"(1) Whenever any road, street or portion thereof heretofore or hereafter constructed by any of the several counties or incorporated municipalities of this state or by the state road department, shall have been maintained, kept in repair or worked continuously and uninterruptedly for a period of four years by any such county, municipality or department, or by either or both, such road shall be deemed to be dedicated to the public to the extent in width which has been actually maintained, kept in repair and worked for the period aforesaid, whether or not the same has ever been formally established as a public highway or street, and such dedication shall be conclusively presumed to vest in the particular county in which the road is located or situated, if it be a county highway, or in the particular municipality, if it be a municipal street or road, or in the state road department of Florida, if it be a state road, all right, title, easements and appurtenances therein and thereto being the fee simple title to the extent in width that has been maintained, kept in repair and worked for the period of time as aforesaid, whether there be any record of conveyance, dedication or appropriation to the public use; * * *."

The real question to be determined in this case is whether or not the facts alleged show that the new road laid out or the old road relocated by the owners and the subsequent acts of the County Commissioners as alleged in the bill of complaint, constitute construction within the meaning of the cited statutes.

The predecessors in title to the tract of land in question permitted for awhile a meandering road to exist upon their property.

The word "meander" means "a winding or flexuous course". It is generally more advantageous to the owner of a tract of land such as that involved in this case to have highways over their land run straight and preferably along land lines than it is to have a road meander all over such property. It is also more advantageous to the traveling public in the use of a road and to public authorities in constructing and maintaining a road that such road constitute a straight line. Prior to the closing of the meandering road and the laying out of the new road, there is no allegation that the county had constructed or maintained the meandering road.

Laying out roads across unimproved property is the designation of boundary lines of such roads which, in such natural state, are nothing more than dirt covered by natural growth, including grass, brush, trees and holes, within such boundary lines.

[1] The right of way for the new road or the relocated road had been laid out by the predecessors in title of the appellees. It was there, clearly visible and in use when appellees acquired the land. The existence of such a road is not even a breach of statutory warranty in a deed which has no reservation for the road. Deeb v. Kestner, Fla., 59 So.2d 514; Van Ness v. Royal Phosphate Co., 60 Fla. 284, 53 So. 381, 30 L.R.A.,N.S., 833.

[2, 3] If, prior to the time of the acceptance of such road as laid out by the owners or the acceptance of the offer to dedicate such road, the same should be used by the traveling public, such new road may have ruts in it. In order for a new road to be constructed it is not necessary that the surface be covered by concrete, asphalt or any other such materials. There are hundreds, if not thousands, of roads throughout the State of Florida which are county roads but which are not paved. When a county accepts a road as laid out by the owner or which is offered to be dedicated by the owner in the raw, and then goes in and cleans up the brush, stumps, trees and fills up the holes and ruts of such road so that the same can be usable, such activities on the part of the county constitute construction within the meaning of F.S. Sections 341.59 and 341.66, F.S.A. It is not necessary to push a magic button which will cause every act to construction to be completed at one and the same time.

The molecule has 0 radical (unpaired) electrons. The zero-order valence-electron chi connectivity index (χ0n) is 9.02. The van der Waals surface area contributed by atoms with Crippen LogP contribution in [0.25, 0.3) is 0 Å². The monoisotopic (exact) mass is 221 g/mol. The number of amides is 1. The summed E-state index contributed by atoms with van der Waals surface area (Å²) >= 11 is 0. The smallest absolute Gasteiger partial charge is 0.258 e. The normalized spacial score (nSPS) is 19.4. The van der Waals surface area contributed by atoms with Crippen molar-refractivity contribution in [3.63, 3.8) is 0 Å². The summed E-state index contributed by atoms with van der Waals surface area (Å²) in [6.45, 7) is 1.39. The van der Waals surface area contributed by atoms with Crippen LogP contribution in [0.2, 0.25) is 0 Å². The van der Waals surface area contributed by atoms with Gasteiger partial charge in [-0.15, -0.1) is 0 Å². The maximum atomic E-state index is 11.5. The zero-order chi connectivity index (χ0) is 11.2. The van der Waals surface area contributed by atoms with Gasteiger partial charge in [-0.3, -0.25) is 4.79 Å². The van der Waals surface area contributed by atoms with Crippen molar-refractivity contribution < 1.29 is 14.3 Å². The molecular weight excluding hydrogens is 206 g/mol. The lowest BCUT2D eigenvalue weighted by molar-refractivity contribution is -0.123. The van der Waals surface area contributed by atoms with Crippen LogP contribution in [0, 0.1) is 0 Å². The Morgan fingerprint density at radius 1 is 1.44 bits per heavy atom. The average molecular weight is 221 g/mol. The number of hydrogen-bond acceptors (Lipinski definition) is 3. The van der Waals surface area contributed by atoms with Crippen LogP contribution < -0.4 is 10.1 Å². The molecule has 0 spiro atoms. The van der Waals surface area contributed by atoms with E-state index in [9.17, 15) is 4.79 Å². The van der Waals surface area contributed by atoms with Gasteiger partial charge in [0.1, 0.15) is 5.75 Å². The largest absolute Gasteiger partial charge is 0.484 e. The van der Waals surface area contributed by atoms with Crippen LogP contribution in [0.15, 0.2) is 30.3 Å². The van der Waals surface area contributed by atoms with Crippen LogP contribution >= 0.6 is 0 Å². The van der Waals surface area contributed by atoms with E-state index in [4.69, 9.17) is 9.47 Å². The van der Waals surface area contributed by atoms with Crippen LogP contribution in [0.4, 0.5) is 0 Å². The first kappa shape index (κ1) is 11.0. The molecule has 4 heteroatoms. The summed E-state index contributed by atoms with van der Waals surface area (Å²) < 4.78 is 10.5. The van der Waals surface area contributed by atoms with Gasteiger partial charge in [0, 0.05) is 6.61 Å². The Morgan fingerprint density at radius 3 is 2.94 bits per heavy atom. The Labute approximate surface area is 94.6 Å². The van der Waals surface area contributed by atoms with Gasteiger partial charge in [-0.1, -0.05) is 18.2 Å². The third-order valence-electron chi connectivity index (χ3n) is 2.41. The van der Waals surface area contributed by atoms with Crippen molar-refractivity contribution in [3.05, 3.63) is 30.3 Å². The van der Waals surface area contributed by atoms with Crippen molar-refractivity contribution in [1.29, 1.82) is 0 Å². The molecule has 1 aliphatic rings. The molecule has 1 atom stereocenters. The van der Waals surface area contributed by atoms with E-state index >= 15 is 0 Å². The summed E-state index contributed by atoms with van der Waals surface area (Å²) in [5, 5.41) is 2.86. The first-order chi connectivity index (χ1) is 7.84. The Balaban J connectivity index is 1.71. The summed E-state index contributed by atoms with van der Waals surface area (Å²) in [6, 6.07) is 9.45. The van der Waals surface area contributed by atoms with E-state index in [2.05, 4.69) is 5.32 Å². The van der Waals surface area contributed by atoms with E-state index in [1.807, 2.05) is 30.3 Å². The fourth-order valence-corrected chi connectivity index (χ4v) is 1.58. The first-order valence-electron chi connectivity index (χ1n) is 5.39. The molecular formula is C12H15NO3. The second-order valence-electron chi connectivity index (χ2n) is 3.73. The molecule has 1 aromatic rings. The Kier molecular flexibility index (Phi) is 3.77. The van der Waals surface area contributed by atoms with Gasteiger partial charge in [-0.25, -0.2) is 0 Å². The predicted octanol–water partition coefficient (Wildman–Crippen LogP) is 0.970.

When the offer to dedicate a road is made, a series of acts over a period of time which will develop or construct a road adequate to serve the needs of the community may be sufficient to constitute construction. The purpose of the Act was well stated by the late Justice Davis in the case of Palm Beach County v. South Fla. Conservancy Dist., 126 Fla. 176, 170 So. 630. On page 176 of 126 Fla., on page 632 of 170 So. of the text he said:

"The purpose of the 1935 act was to operate as a statute of repose with respect to the rights of way of roads or portions thereof that had theretofore been constructed by road building authorities of the several counties and of the state itself under circumstances of irregularity in the acquirement of title to the rights of way wherever existing roads had been constructed and were being used.

[4] In addition to the sections of the statute above quoted, this Court has repeatedly held that a public highway may be established by an offer to dedicate and acceptance of such offer prior to revocation. Daugherty v. Latham, 139 Fla. 477, 190 So. 742.

[5, 6] The acceptance of an offer by the owner to dedicate a strip of land for a public highway may be accepted by the county commissioners as the chief administrative officers for the county. When the alleged facts set forth in the bill of complaint show an offer to dedicate by the owner, and acceptance thereof by the county commissioners prior to revocation of such offer to dedicate, there is equity in the bill of complaint which requires an answer and the case would then become one of proof or evidence. Duval County v. Bancroft, 96 Fla. 128, 117 So. 799; City of Miami v. Florida East Coast R. Co., 79 Fla. 539, 84 So. 726; City of Miami Beach v. Miami Beach Improvement Company, 153 Fla. 107, 14 So.2d 172.

It was error to grant the motion to dismiss the bill of complaint as amended. The order or decree appealed from should be revoked and set aside and the motion to dismiss the bill of complaint as amended should be denied.

Reversed, with direction to the Chancellor to proceed further in accordance with this opinion.

ROBERTS, C. J., and TERRELL and SEBRING, JJ., concur.